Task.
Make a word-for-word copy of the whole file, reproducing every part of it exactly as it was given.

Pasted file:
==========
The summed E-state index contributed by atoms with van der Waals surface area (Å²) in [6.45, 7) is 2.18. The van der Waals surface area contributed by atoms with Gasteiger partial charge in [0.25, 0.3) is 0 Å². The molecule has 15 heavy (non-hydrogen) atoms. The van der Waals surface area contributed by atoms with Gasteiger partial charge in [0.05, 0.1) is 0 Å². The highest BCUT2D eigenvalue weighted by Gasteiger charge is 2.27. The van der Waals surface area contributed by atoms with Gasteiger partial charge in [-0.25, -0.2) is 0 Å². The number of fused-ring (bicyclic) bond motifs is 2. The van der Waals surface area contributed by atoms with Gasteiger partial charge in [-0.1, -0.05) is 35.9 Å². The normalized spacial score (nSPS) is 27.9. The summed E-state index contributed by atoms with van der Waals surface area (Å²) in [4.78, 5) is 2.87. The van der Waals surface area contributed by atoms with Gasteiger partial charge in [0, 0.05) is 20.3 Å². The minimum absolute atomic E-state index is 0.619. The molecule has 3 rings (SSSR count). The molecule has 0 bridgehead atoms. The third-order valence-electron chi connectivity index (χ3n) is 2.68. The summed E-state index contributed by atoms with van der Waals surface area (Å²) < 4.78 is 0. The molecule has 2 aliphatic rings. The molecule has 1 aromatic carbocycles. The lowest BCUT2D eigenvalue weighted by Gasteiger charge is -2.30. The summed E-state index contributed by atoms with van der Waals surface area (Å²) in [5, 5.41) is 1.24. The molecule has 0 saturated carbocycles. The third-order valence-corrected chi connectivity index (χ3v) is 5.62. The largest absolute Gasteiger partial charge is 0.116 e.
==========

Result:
The summed E-state index contributed by atoms with van der Waals surface area (Å²) in [6.45, 7) is 2.18. The van der Waals surface area contributed by atoms with Gasteiger partial charge in [0.25, 0.3) is 0 Å². The molecule has 15 heavy (non-hydrogen) atoms. The van der Waals surface area contributed by atoms with Gasteiger partial charge in [0.05, 0.1) is 0 Å². The highest BCUT2D eigenvalue weighted by Gasteiger charge is 2.27. The van der Waals surface area contributed by atoms with Gasteiger partial charge in [-0.25, -0.2) is 0 Å². The number of fused-ring (bicyclic) bond motifs is 2. The van der Waals surface area contributed by atoms with Gasteiger partial charge in [-0.1, -0.05) is 35.9 Å². The normalized spacial score (nSPS) is 27.9. The summed E-state index contributed by atoms with van der Waals surface area (Å²) in [4.78, 5) is 2.87. The van der Waals surface area contributed by atoms with Gasteiger partial charge in [0, 0.05) is 20.3 Å². The minimum absolute atomic E-state index is 0.619. The molecule has 3 rings (SSSR count). The molecule has 0 bridgehead atoms. The third-order valence-electron chi connectivity index (χ3n) is 2.68. The summed E-state index contributed by atoms with van der Waals surface area (Å²) < 4.78 is 0. The molecule has 2 aliphatic rings. The molecule has 1 aromatic carbocycles. The lowest BCUT2D eigenvalue weighted by Gasteiger charge is -2.30. The summed E-state index contributed by atoms with van der Waals surface area (Å²) in [5, 5.41) is 1.24. The molecule has 0 saturated carbocycles. The third-order valence-corrected chi connectivity index (χ3v) is 5.62. The largest absolute Gasteiger partial charge is 0.116 e.